Violin solo with piano accompaniment.
Misses Helga and Minnie Damm.
Song
St. Paul Nordmaendene's Singing Society's
Ladles' Quartet.
Song Society Fram, St. Paul
Cakewalk (entirely new) Girls' Class
Song C. S. Laird
"Norske FJeldmelodler"
Messrs. E. Oulte and O. Shlbley.
Parallel bar with pyramids.
Norwegian Turners.
EVENING.
Overture Normanna Orchestra
Address James Peterson
Fancy march and drill Girls' Class
Song.Norm. Singing Society's Mixed Chorus
Vaulting and somersaults Norw. Turners
Song Viking Singing Society
Cakewalk (entirely new) Girls' Class
Illustrated songs Messrs. Colby and Brath
Pantomime Plf-Paf-Puf and Miss •
A SPLENDID PROGRAM
That of the M'ennerlmrK Memorial
Concert Nov. 13.
No better proof of Wennerberg's won
derful versatility as a musical composer
could be furnished than th* program for
the Wennerberg memorial concert to be
held at the Swedish tabernacle, Wednes
day evening, Nov. 13. The range is great,
each selection so well known that one is
almost led to believe that Wennerberg
composed all of Sweden's best music, did
not the names of Bellman, Soderman and
others prominently suggest themselves.
From the gay merriment and light
hearted sentiment of Oluntarne to his
martial patriotic songs and stately psalms
May I Send You
A Book?
I will mail you any book from the list
below if you will send me your address.
With it I will send an order on your
nearest druggist for six bottles of Dr.
Snoop's Restorative. If you think that
you need It after reading this book, you
are welcome to take It a month at my risk.
If it cures, pay your druggist $5.50. If it
fails; I will pay him myself.
This remarkable offer is made after a
lifetime's experience. I have learned how
to strengthen the ■. inside nerves—those
nerves that alone operate every vital or
gan. I make each organ do its duty by
bringing back Its nerve power. No case
is too difficult. I take the risk in all.
In five years 650,000 people have ac
cepted this offer; and thirty-nine in each
forty paid. They paid because they were
cured, for no druggist accepts a penny
otherwise. The decision is left with you.
Note that if my Restorative cures the
cost is a trifle. If it fails, it is free. Can
you neglect such an offer when thirty-nine
out of forty who write me are cured?
SSPjSf wan? «£ 5 S &flS£?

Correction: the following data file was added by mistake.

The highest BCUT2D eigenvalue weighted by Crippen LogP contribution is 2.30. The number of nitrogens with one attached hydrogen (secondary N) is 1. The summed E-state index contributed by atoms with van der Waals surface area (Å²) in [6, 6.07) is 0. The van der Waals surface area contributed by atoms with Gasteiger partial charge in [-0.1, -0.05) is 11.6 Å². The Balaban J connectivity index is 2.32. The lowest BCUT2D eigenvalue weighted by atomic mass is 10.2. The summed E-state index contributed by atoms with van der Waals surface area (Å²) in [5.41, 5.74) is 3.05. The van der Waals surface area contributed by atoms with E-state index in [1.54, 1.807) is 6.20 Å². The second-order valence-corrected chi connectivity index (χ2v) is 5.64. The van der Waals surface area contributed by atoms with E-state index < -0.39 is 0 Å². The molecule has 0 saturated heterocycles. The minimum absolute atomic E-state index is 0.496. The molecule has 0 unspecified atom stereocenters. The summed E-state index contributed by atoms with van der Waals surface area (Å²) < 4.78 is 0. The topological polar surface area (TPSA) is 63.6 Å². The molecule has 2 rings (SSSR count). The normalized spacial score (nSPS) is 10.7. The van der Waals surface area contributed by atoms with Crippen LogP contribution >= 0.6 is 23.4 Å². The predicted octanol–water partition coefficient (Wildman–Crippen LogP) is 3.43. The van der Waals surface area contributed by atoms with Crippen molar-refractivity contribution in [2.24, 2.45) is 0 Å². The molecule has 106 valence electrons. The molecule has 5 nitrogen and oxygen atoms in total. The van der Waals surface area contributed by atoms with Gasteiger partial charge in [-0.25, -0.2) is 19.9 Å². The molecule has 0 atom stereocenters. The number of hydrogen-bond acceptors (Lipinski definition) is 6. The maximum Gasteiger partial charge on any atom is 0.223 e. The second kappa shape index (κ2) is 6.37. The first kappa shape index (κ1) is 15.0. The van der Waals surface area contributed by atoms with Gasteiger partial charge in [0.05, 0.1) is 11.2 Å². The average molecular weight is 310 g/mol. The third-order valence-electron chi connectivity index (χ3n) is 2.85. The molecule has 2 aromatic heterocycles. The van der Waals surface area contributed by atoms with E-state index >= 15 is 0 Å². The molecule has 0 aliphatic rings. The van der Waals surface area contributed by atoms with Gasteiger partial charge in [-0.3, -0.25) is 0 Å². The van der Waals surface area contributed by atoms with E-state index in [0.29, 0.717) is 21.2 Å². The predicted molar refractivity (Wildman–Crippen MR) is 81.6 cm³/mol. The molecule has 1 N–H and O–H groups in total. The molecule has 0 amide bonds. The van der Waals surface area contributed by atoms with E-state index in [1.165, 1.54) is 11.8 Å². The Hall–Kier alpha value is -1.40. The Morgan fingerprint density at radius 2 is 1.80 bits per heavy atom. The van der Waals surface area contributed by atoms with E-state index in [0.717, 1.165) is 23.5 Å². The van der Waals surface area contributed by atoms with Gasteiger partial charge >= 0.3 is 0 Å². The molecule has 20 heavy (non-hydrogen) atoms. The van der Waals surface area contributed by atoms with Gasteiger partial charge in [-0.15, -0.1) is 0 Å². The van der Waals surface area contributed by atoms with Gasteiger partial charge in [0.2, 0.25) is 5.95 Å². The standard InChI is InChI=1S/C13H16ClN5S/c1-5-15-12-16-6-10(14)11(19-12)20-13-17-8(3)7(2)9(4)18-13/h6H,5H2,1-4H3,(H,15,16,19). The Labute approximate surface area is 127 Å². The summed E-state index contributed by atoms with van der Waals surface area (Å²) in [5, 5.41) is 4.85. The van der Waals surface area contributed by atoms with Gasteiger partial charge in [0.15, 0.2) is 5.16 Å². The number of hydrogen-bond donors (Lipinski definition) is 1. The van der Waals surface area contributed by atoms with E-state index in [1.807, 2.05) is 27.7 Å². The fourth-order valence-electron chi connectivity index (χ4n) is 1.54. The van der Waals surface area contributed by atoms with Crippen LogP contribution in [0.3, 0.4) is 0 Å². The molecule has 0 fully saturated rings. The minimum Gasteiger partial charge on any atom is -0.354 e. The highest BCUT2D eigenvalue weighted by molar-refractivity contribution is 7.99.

gfjJHg"ft 53 ft S S KSKS
RacTe W?s Book 5* sfor Men < sealed >
•Kacu\> ,vv.ls-. • I Book N_, ,on Rheumatism.
Mild cases, not chronic, are often cured by one
OX two bottles, j At all druggists.
HELP MAN TO REFORM a SOBRIETY
i';ii £-i i?*-l I'-'l 180 r-M kh 188 flffifftßtiiH ffflMfflS $;■ °'M Baa Hm9 KfiH Hoi BUS"" km™ Eraß BSh EKh cbH RfIHStVeSI 818 nifl HJH »wHi EH H BB^ißn Bht^m; k ' I nESt
Says General Manager Hield of the Twin City Rapid Transit Co.
// You Are Not Satisfied When Through Treatment We Refund Money.
Twin City Rapid Transit Co.
•& ttJb.JI.JI ik^T f^jvtLLrJl^ft JfL 1 CiIl4?I v . .
OFFICE OF THE GENERAL MANAGER. =a
r
=========== . /
t
MINNEAPOLIS, July 20, 1899.
[[111111 l TO WHOM IT MAY CONCERN ;
The Murray Cure is not I take pleasure in bearing testimony to the good work done by the Murray The Price of the Mur
a gold cure and should Cure Institute in the complete and satisfactory cure of several men in the employ ray Cures is less than
not be confounded with of the Twin City Rapid Transit Company during the past year. any other treatment.
t any other treatment.... Among the hundreds of valuable men in the street car service, occasionally We court investigation.
l|l|||||| : there is one whose only fault is drink. We have followed the policy that it is m —m ~"~
II better to help a man to reform and sobriety, thus saving him to his family and |j| |||
the community, than to discharge him without giving him a chance.
I believe the Murray Cure is doing more good than the public generally
appreciates, and I am pleased to recommend this institute to all such as need a
treatment for the drink habit. Signed:
W. J. HIELD, General Manager.
MURRAY CURE INSTITUTE
For Liquor and Morphine Habits.
1819 Nicollet Avenue, Minneapolis, Minn. Telephone 189 South. EDWIN MURRAY, Proprietor.
is a wide compass, but every composition
is a gem, tuneful, inspiring and singable.
There is not one vrhich would not have
made iU author or composer famous. Tb«
enthusiasm with which the choruses are
rehearsing presages an excellent per
formance.
Tiokets have been distributed among
the members of the chorus and they
should find a ready sale everywhere, prin
cipally on account of the general excel
lence of the entertainment, but also for
the reason that the funds will be devoted
to a worthy institution, the Swedish hos
pital. The complete program Is aa fol
lows: